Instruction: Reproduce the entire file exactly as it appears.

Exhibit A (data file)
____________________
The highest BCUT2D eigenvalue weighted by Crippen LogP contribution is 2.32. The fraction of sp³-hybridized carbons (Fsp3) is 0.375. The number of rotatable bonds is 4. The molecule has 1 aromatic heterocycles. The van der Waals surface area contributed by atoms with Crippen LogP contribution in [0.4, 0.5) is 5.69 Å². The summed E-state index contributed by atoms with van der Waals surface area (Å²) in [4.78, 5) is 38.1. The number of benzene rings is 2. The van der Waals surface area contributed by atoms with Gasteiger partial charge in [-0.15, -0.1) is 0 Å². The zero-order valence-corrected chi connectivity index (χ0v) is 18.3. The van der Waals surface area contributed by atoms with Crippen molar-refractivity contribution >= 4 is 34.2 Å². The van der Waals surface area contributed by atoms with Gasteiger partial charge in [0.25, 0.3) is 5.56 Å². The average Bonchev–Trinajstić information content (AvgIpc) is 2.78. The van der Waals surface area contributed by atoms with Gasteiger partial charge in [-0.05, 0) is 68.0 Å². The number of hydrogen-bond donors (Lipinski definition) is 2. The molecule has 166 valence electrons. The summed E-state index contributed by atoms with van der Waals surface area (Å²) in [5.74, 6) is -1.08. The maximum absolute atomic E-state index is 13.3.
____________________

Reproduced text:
The highest BCUT2D eigenvalue weighted by Crippen LogP contribution is 2.32. The fraction of sp³-hybridized carbons (Fsp3) is 0.375. The number of rotatable bonds is 4. The molecule has 1 aromatic heterocycles. The van der Waals surface area contributed by atoms with Crippen LogP contribution in [0.4, 0.5) is 5.69 Å². The summed E-state index contributed by atoms with van der Waals surface area (Å²) in [4.78, 5) is 38.1. The number of benzene rings is 2. The van der Waals surface area contributed by atoms with Gasteiger partial charge in [-0.15, -0.1) is 0 Å². The zero-order valence-corrected chi connectivity index (χ0v) is 18.3. The van der Waals surface area contributed by atoms with Crippen molar-refractivity contribution >= 4 is 34.2 Å². The van der Waals surface area contributed by atoms with Gasteiger partial charge in [0.25, 0.3) is 5.56 Å². The average Bonchev–Trinajstić information content (AvgIpc) is 2.78. The van der Waals surface area contributed by atoms with Gasteiger partial charge in [-0.05, 0) is 68.0 Å². The number of hydrogen-bond donors (Lipinski definition) is 2. The molecule has 166 valence electrons. The summed E-state index contributed by atoms with van der Waals surface area (Å²) in [5.74, 6) is -1.08. The maximum absolute atomic E-state index is 13.3.